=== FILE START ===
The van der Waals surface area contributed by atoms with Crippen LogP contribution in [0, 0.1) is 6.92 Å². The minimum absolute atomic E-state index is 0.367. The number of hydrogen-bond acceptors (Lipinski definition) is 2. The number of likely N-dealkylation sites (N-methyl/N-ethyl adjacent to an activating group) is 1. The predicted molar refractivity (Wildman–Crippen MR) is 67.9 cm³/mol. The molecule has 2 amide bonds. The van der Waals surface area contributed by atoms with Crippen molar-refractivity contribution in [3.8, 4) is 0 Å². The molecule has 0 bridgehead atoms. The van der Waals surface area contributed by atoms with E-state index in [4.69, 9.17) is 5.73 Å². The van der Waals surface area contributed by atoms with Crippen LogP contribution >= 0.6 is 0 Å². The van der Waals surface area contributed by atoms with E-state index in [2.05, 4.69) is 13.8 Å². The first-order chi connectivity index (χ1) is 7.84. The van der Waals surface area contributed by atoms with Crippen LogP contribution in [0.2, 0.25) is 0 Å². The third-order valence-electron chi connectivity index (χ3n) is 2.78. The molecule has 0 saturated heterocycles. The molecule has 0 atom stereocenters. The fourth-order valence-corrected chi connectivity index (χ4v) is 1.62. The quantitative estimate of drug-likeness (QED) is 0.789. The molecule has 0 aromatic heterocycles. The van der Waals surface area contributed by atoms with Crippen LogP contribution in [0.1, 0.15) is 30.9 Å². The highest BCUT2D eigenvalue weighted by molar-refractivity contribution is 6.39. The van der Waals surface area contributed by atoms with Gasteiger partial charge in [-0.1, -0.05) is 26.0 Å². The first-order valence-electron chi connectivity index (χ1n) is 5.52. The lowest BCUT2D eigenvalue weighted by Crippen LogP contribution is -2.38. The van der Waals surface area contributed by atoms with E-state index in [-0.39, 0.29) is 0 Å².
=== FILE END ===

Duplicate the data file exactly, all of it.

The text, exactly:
The van der Waals surface area contributed by atoms with Crippen LogP contribution in [0, 0.1) is 6.92 Å². The minimum absolute atomic E-state index is 0.367. The number of hydrogen-bond acceptors (Lipinski definition) is 2. The number of likely N-dealkylation sites (N-methyl/N-ethyl adjacent to an activating group) is 1. The predicted molar refractivity (Wildman–Crippen MR) is 67.9 cm³/mol. The molecule has 2 amide bonds. The van der Waals surface area contributed by atoms with Crippen molar-refractivity contribution in [3.8, 4) is 0 Å². The molecule has 0 bridgehead atoms. The van der Waals surface area contributed by atoms with E-state index in [4.69, 9.17) is 5.73 Å². The van der Waals surface area contributed by atoms with Crippen LogP contribution >= 0.6 is 0 Å². The van der Waals surface area contributed by atoms with E-state index in [2.05, 4.69) is 13.8 Å². The first-order chi connectivity index (χ1) is 7.84. The van der Waals surface area contributed by atoms with Crippen LogP contribution in [0.2, 0.25) is 0 Å². The third-order valence-electron chi connectivity index (χ3n) is 2.78. The molecule has 0 saturated heterocycles. The molecule has 0 atom stereocenters. The fourth-order valence-corrected chi connectivity index (χ4v) is 1.62. The quantitative estimate of drug-likeness (QED) is 0.789. The molecule has 0 aromatic heterocycles. The van der Waals surface area contributed by atoms with Crippen LogP contribution in [0.1, 0.15) is 30.9 Å². The highest BCUT2D eigenvalue weighted by molar-refractivity contribution is 6.39. The van der Waals surface area contributed by atoms with Gasteiger partial charge in [-0.1, -0.05) is 26.0 Å². The first-order valence-electron chi connectivity index (χ1n) is 5.52. The lowest BCUT2D eigenvalue weighted by Crippen LogP contribution is -2.38. The van der Waals surface area contributed by atoms with E-state index in [-0.39, 0.29) is 0 Å².